Controversy over shale gas exploration in Europe continues
The European Parliament's Committees on Industry, Research and Energy (ITRE) and Environment, Public Health and Food Safety (ENVI) voted in September 2012 on their respective draft reports on the environmental impact of shale gas and shale oil extraction activities. A large majority of the members of the ENVI Committee supported the resolution, while the members of the ITRE Committee were more divided in their votes with 32 in favour and 23 against. Following the ITRE vote, members of the conservative EPP group were responsible for the adoption of a "pro-industry" resolution, which critics believe does not sufficiently take environmental aspects into account. Concerns were also raised regarding the lack of safety guarantees. Both resolutions must now be adopted at the European Parliament's October plenary session.
While the European Parliament has debated the environmental impact of shale gas extraction, the European Commission has released three studies on the various impacts of shale gas exploration in Europe including energy security benefits, climate change and environmental implications. The studies state that shale gas production can help reduce dependency on electricity imports and cut emissions by up to 49 percent when compared to coal. However, the studies also note that shale gas emits more CO2 emissions and is more hazardous to environment and human health than conventional natural gas.
The Czech Republic has recently followed fellow Member States Bulgaria and France in imposing a moratorium on shale gas exploration, which will be valid from mid-October 2012 until at least June 2013.
Energy Roadmap 2050
ITRE Committee holds hearing on Energy Roadmap 2050
On 18 September, the European Parliament ITRE Committee held a hearing entitled "Energy Roadmap 2050, a future with energy." MEP Romana Jordan (EPP, Slovenia), rapporteur for the opinion for the European Parliament ENVI Committee, outlined at the onset of the hearing that her Committee's opinion will mainly focus on climate change and Emissions Trading System (ETS). MEP Jordan also called for clear objectives for reducing emissions. MEP Jacek Saryusz-Wolski (EPP, Poland), rapporteur for the opinion for the European Parliament Committee on Foreign Affairs (AFET), reported that Europe's energy policy needs to take full account of the wider political and external environment. The hearing consisted of three panels considering outlook scenarios toward 2050; an integrated European approach to energy policy; and the future outlook on economic structures and impact on needs in 2050. MEP Niki Tzavela (EFD, Greece), rapporteur of the ITRE report on the Energy Roadmap 2050, emphasised at the conclusion of the hearing that Europe's energy policy needs to be clear for both citizens and investors.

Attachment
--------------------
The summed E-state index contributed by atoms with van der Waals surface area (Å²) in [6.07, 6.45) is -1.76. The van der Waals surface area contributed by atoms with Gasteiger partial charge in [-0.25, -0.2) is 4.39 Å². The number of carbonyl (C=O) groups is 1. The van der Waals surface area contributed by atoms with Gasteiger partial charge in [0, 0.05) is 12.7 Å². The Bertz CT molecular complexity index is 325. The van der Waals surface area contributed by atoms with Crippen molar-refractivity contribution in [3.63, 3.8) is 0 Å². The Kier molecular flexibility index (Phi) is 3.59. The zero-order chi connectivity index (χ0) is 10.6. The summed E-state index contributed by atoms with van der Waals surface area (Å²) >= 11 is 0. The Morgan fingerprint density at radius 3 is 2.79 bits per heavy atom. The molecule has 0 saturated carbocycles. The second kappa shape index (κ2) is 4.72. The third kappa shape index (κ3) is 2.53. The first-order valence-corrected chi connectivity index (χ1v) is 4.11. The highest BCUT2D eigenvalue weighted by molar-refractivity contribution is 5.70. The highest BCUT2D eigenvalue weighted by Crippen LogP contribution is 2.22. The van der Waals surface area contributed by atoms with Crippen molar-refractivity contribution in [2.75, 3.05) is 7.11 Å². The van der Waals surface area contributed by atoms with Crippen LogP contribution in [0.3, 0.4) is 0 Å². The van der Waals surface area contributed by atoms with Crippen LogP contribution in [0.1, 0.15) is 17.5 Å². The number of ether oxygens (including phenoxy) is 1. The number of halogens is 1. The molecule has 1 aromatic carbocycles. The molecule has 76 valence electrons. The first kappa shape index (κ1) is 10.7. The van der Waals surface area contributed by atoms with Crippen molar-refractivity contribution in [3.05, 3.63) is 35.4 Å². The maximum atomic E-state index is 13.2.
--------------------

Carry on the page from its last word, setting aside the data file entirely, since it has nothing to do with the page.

Commission launches anti-dumping investigation into Chinese solar panels
On 6 September, the European Commission launched an anti-dumping investigation into imports of solar panels, cells and wafers from China. In June 2013, the Commission will issue its provisional findings and will elaborate on whether they consider there has been dumping by China. The findings will be based on the information collected in the upcoming months. This is the most significant anti-dumping complaint the European Commission has received in terms of import value affected. In 2011, Chinese solar imports to Europe amounted to EUR21 billion. The anti-dumping complaint was lodged on 25 July by EU Pro Sun, an industry association of European solar producers. On 25 September, EU Pro Sun filed a second official complaint to the Commission, this time on alleged Chinese solar subsidies. The Commission has 45 days to decide whether it will open another investigation.
According to Ecofys, a consultancy specializing on sustainable energy, the Commission plans to publish a guiding document on green power subsidies in the first half of 2013. A combination of different instruments will be favoured rather than a one-size-fits-all policy. The focus has moved from EU-wide harmonisation to coordination and cooperation.
ILUC proposal is due to be published in October, according to Commissioner
According to the European Commissioner for Energy, G�nther Oettinger, the European Commission's legislative proposal on indirect land-use change impacts (ILUC) of biofuels is scheduled to be published in October 2012. At an informal meeting of energy ministers in Cyprus on 17 September, Commissioner Oettinger and the European Commissioner for Climate Action, Connie Hedegaard, stated that they agreed on the proposal and confirmed a plan to limit the use of biofuels from food crops, so-called first-generation biofuels, to no more than 5 percent. Only second-generation biofuels should be allowed beyond the 5-percent threshold. The goal of the Commission for post-2020 is to generate biofuels from non-food feedstocks, such as waste or agricultural residues (second-generation biofuels) or from seaweed (third-generation biofuels). By 2020, 10 percent of transport fuel should come from renewables in the EU. Commissioner Oettinger expressed his confidence in reaching a deal between Member States and the European Parliament by Spring 2013. The European biodiesel association (EBB) has warned that such plans would kill the entire European biodiesel sector, particularly criticising the 5-percent limit on biofuels from food crops as being based on "unscientific" data.